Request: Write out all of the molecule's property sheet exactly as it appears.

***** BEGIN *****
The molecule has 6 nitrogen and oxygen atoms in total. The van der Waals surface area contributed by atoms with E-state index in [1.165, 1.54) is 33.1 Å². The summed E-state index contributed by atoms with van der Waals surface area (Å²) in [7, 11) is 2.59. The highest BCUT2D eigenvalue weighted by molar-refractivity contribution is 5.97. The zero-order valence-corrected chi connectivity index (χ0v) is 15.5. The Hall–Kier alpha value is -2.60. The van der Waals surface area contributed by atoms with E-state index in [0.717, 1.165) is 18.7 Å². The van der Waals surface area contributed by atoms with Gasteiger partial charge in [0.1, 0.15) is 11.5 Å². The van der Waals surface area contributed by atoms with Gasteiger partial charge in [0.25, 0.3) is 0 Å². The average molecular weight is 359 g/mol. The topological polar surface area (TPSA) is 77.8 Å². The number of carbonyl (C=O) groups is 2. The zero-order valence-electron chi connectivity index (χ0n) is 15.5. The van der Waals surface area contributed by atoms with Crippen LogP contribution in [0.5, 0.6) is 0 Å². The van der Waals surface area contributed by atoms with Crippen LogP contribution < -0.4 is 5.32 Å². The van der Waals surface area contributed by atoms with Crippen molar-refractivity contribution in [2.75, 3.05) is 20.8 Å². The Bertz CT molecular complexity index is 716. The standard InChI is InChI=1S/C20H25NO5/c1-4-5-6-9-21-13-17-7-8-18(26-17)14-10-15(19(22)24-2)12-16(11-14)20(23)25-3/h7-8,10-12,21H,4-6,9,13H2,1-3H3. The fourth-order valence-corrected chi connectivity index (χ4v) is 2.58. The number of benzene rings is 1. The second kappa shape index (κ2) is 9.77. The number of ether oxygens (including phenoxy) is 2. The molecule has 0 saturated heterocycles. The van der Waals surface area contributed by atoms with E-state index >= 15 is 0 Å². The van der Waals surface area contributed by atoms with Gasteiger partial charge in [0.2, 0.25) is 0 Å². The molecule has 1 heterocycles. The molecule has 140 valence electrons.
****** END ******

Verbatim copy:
The molecule has 6 nitrogen and oxygen atoms in total. The van der Waals surface area contributed by atoms with E-state index in [1.165, 1.54) is 33.1 Å². The summed E-state index contributed by atoms with van der Waals surface area (Å²) in [7, 11) is 2.59. The highest BCUT2D eigenvalue weighted by molar-refractivity contribution is 5.97. The zero-order valence-corrected chi connectivity index (χ0v) is 15.5. The Hall–Kier alpha value is -2.60. The van der Waals surface area contributed by atoms with E-state index in [0.717, 1.165) is 18.7 Å². The van der Waals surface area contributed by atoms with Gasteiger partial charge in [0.1, 0.15) is 11.5 Å². The van der Waals surface area contributed by atoms with Gasteiger partial charge in [0.25, 0.3) is 0 Å². The average molecular weight is 359 g/mol. The topological polar surface area (TPSA) is 77.8 Å². The number of carbonyl (C=O) groups is 2. The zero-order valence-electron chi connectivity index (χ0n) is 15.5. The van der Waals surface area contributed by atoms with Crippen LogP contribution in [0.5, 0.6) is 0 Å². The van der Waals surface area contributed by atoms with Crippen LogP contribution < -0.4 is 5.32 Å². The van der Waals surface area contributed by atoms with Crippen molar-refractivity contribution in [2.75, 3.05) is 20.8 Å². The Bertz CT molecular complexity index is 716. The standard InChI is InChI=1S/C20H25NO5/c1-4-5-6-9-21-13-17-7-8-18(26-17)14-10-15(19(22)24-2)12-16(11-14)20(23)25-3/h7-8,10-12,21H,4-6,9,13H2,1-3H3. The fourth-order valence-corrected chi connectivity index (χ4v) is 2.58. The number of benzene rings is 1. The second kappa shape index (κ2) is 9.77. The number of ether oxygens (including phenoxy) is 2. The molecule has 0 saturated heterocycles. The van der Waals surface area contributed by atoms with E-state index >= 15 is 0 Å². The van der Waals surface area contributed by atoms with Gasteiger partial charge in [0.2, 0.25) is 0 Å². The molecule has 1 heterocycles. The molecule has 140 valence electrons.